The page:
Minneapolis City Council Member Looks to Change Police Oversight Committee

November 03, 2017 10:23 PM

A Minneapolis city council member wants to make changes to the city's police conduct oversight commission, the group of civilians that reviews police misconduct and makes policy recommendations.

The goal, according to council member Linea Palmisano, is to increase accountability and communication with city leaders.


"What I've heard is there needs to be more accountability and oversight for police by the public," Palmisano said.

RELATED: Oversight Commission to Consider Minneapolis Police Body Camera Study

Palmisano introduced changes to the current city ordinance that lays out the commission's responsibilities and power.

Under the proposed ordinance, the city council and the mayor could appoint more people to the commission. Currently the cap is at seven.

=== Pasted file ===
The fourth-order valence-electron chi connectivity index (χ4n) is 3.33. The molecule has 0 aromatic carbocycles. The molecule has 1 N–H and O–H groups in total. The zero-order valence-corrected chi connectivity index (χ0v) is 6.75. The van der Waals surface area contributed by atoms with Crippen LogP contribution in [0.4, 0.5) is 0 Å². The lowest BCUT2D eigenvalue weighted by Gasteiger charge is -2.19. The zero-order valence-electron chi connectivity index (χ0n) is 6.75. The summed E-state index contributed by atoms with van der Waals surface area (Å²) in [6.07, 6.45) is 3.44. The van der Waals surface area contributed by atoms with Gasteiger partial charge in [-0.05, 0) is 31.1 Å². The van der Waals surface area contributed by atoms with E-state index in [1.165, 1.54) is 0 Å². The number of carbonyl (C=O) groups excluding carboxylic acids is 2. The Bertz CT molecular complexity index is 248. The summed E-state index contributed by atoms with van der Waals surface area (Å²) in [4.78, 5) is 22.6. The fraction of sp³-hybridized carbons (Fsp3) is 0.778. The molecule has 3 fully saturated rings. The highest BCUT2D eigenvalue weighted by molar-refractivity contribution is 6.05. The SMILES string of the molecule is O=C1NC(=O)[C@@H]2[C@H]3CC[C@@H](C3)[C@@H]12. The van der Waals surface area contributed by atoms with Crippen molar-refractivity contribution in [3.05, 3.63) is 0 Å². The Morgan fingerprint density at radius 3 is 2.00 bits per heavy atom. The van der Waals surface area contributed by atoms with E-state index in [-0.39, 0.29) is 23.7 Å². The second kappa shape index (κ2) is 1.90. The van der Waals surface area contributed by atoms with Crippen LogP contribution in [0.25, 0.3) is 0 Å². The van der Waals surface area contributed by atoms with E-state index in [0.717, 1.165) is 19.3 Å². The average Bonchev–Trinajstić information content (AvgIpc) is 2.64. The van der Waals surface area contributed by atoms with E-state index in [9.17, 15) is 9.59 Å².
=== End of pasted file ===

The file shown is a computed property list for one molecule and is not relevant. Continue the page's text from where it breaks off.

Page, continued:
Do you agree with the proposed changes to the Police Conduct Oversight Commission?  If not, what would you like to see?  You can send Council Member Linea Palmisano, Mayor Betsy Hodges, and Police Chief Medaria Arradondo an email with your thoughts. 

The group would also get "explicit, unrestricted access" to MPD records and investigations when looking into allegations of misconduct.

"It's going to really give them a lot more authority," Palmisano said. "It's going to open up more communication between that oversight commission and council which is something I've heard there isn't anywhere for their information and their reports to go for consideration."

RELATED: In Minneapolis, to Whom Should Police Chief Report?

James Densley, a police-community relations expert and associate professor at Metropolitan State University in St. Paul, reviewed the amendments.

"To change that process, to give them a little bit more insight into the process would be a benefit I would think," Densley said. "They do what they can do because of how the rules and regulations have been crafted, but they never quite go to that level that maybe the public is looking for when it comes to oversight and accountability."

A spokesperson for the Minneapolis Police Department said the chief and command staff will look into the proposed changes in the coming days, and had no comment at this point in time.



Kirsten Swanson

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